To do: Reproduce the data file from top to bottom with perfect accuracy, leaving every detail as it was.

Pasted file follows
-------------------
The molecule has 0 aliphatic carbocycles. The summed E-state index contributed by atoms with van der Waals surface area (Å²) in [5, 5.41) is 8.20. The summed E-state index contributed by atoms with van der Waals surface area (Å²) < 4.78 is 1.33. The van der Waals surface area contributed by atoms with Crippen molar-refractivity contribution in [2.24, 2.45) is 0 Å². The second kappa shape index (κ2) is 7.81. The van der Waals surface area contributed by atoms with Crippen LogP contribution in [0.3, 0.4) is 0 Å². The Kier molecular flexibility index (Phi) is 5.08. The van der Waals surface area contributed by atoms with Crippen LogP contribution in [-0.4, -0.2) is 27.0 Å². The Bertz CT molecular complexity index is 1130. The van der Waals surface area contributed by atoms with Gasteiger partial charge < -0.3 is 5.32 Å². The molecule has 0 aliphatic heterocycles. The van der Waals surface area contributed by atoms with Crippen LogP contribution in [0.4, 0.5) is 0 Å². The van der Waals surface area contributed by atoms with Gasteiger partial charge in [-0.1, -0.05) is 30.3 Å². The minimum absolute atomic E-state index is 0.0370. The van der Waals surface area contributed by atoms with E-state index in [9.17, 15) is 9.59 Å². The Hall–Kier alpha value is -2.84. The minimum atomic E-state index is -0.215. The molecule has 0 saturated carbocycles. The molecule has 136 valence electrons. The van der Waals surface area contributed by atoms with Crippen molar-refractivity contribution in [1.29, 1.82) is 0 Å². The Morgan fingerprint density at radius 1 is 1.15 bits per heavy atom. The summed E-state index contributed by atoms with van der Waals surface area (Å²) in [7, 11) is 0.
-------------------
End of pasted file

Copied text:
The molecule has 0 aliphatic carbocycles. The summed E-state index contributed by atoms with van der Waals surface area (Å²) in [5, 5.41) is 8.20. The summed E-state index contributed by atoms with van der Waals surface area (Å²) < 4.78 is 1.33. The van der Waals surface area contributed by atoms with Crippen molar-refractivity contribution in [2.24, 2.45) is 0 Å². The second kappa shape index (κ2) is 7.81. The van der Waals surface area contributed by atoms with Crippen LogP contribution in [0.3, 0.4) is 0 Å². The Kier molecular flexibility index (Phi) is 5.08. The van der Waals surface area contributed by atoms with Crippen LogP contribution in [-0.4, -0.2) is 27.0 Å². The Bertz CT molecular complexity index is 1130. The van der Waals surface area contributed by atoms with Gasteiger partial charge < -0.3 is 5.32 Å². The molecule has 0 aliphatic heterocycles. The van der Waals surface area contributed by atoms with Crippen LogP contribution in [0.4, 0.5) is 0 Å². The van der Waals surface area contributed by atoms with Gasteiger partial charge in [-0.1, -0.05) is 30.3 Å². The minimum absolute atomic E-state index is 0.0370. The van der Waals surface area contributed by atoms with E-state index in [9.17, 15) is 9.59 Å². The Hall–Kier alpha value is -2.84. The minimum atomic E-state index is -0.215. The molecule has 0 saturated carbocycles. The molecule has 136 valence electrons. The van der Waals surface area contributed by atoms with Crippen molar-refractivity contribution in [1.29, 1.82) is 0 Å². The Morgan fingerprint density at radius 1 is 1.15 bits per heavy atom. The summed E-state index contributed by atoms with van der Waals surface area (Å²) in [7, 11) is 0.